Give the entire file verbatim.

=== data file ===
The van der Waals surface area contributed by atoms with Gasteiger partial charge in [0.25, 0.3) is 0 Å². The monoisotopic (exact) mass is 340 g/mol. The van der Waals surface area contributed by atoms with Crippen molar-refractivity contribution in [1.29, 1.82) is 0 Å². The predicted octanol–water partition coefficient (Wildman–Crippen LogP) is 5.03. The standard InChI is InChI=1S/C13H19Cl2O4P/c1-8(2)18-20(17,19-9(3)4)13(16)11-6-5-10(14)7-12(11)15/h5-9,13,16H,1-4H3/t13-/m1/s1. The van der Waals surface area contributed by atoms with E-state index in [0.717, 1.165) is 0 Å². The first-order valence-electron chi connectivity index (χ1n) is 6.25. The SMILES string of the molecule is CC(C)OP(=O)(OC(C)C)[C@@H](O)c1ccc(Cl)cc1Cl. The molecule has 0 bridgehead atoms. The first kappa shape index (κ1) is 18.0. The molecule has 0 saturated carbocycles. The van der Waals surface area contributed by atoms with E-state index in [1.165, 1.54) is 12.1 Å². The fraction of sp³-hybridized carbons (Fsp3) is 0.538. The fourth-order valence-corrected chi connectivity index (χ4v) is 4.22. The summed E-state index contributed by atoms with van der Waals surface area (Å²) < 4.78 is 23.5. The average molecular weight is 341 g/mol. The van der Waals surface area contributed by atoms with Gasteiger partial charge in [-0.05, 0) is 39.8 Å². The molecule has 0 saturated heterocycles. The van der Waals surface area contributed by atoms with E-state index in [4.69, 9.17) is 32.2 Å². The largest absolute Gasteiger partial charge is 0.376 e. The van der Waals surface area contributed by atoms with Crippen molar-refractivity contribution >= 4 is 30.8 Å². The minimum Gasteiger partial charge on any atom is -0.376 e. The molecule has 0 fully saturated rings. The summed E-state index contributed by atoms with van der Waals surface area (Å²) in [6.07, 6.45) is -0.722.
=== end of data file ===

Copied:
The van der Waals surface area contributed by atoms with Gasteiger partial charge in [0.25, 0.3) is 0 Å². The monoisotopic (exact) mass is 340 g/mol. The van der Waals surface area contributed by atoms with Crippen molar-refractivity contribution in [1.29, 1.82) is 0 Å². The predicted octanol–water partition coefficient (Wildman–Crippen LogP) is 5.03. The standard InChI is InChI=1S/C13H19Cl2O4P/c1-8(2)18-20(17,19-9(3)4)13(16)11-6-5-10(14)7-12(11)15/h5-9,13,16H,1-4H3/t13-/m1/s1. The van der Waals surface area contributed by atoms with E-state index in [0.717, 1.165) is 0 Å². The first-order valence-electron chi connectivity index (χ1n) is 6.25. The SMILES string of the molecule is CC(C)OP(=O)(OC(C)C)[C@@H](O)c1ccc(Cl)cc1Cl. The molecule has 0 bridgehead atoms. The first kappa shape index (κ1) is 18.0. The molecule has 0 saturated carbocycles. The van der Waals surface area contributed by atoms with E-state index in [1.165, 1.54) is 12.1 Å². The fraction of sp³-hybridized carbons (Fsp3) is 0.538. The fourth-order valence-corrected chi connectivity index (χ4v) is 4.22. The summed E-state index contributed by atoms with van der Waals surface area (Å²) < 4.78 is 23.5. The average molecular weight is 341 g/mol. The van der Waals surface area contributed by atoms with Gasteiger partial charge in [-0.05, 0) is 39.8 Å². The molecule has 0 saturated heterocycles. The van der Waals surface area contributed by atoms with E-state index in [4.69, 9.17) is 32.2 Å². The largest absolute Gasteiger partial charge is 0.376 e. The van der Waals surface area contributed by atoms with Crippen molar-refractivity contribution >= 4 is 30.8 Å². The minimum Gasteiger partial charge on any atom is -0.376 e. The molecule has 0 fully saturated rings. The summed E-state index contributed by atoms with van der Waals surface area (Å²) in [6.07, 6.45) is -0.722.